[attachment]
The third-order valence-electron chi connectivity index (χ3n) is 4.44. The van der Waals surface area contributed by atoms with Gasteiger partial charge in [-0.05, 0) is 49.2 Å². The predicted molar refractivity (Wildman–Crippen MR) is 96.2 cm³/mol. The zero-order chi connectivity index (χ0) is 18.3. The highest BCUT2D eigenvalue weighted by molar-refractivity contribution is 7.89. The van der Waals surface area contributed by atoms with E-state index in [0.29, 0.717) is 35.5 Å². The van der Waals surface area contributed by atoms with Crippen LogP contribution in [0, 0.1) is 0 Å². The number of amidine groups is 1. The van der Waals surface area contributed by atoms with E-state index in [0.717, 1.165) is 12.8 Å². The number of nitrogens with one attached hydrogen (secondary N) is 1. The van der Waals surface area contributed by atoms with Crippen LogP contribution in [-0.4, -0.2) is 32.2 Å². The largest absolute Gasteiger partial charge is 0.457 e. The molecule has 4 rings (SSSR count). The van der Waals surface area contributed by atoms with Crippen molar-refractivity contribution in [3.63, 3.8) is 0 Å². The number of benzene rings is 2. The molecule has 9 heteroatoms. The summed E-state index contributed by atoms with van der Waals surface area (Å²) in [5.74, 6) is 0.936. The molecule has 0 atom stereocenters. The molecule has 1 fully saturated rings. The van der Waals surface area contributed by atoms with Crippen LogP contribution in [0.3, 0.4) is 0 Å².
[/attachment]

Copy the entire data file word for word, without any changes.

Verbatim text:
The third-order valence-electron chi connectivity index (χ3n) is 4.44. The van der Waals surface area contributed by atoms with Gasteiger partial charge in [-0.05, 0) is 49.2 Å². The predicted molar refractivity (Wildman–Crippen MR) is 96.2 cm³/mol. The zero-order chi connectivity index (χ0) is 18.3. The highest BCUT2D eigenvalue weighted by molar-refractivity contribution is 7.89. The van der Waals surface area contributed by atoms with E-state index in [0.29, 0.717) is 35.5 Å². The van der Waals surface area contributed by atoms with Crippen LogP contribution in [0, 0.1) is 0 Å². The number of amidine groups is 1. The van der Waals surface area contributed by atoms with E-state index in [0.717, 1.165) is 12.8 Å². The number of nitrogens with one attached hydrogen (secondary N) is 1. The van der Waals surface area contributed by atoms with Crippen LogP contribution in [-0.4, -0.2) is 32.2 Å². The largest absolute Gasteiger partial charge is 0.457 e. The molecule has 4 rings (SSSR count). The van der Waals surface area contributed by atoms with Crippen molar-refractivity contribution in [3.63, 3.8) is 0 Å². The number of benzene rings is 2. The molecule has 9 heteroatoms. The summed E-state index contributed by atoms with van der Waals surface area (Å²) in [5.74, 6) is 0.936. The molecule has 0 atom stereocenters. The molecule has 1 fully saturated rings. The van der Waals surface area contributed by atoms with Crippen LogP contribution in [0.3, 0.4) is 0 Å².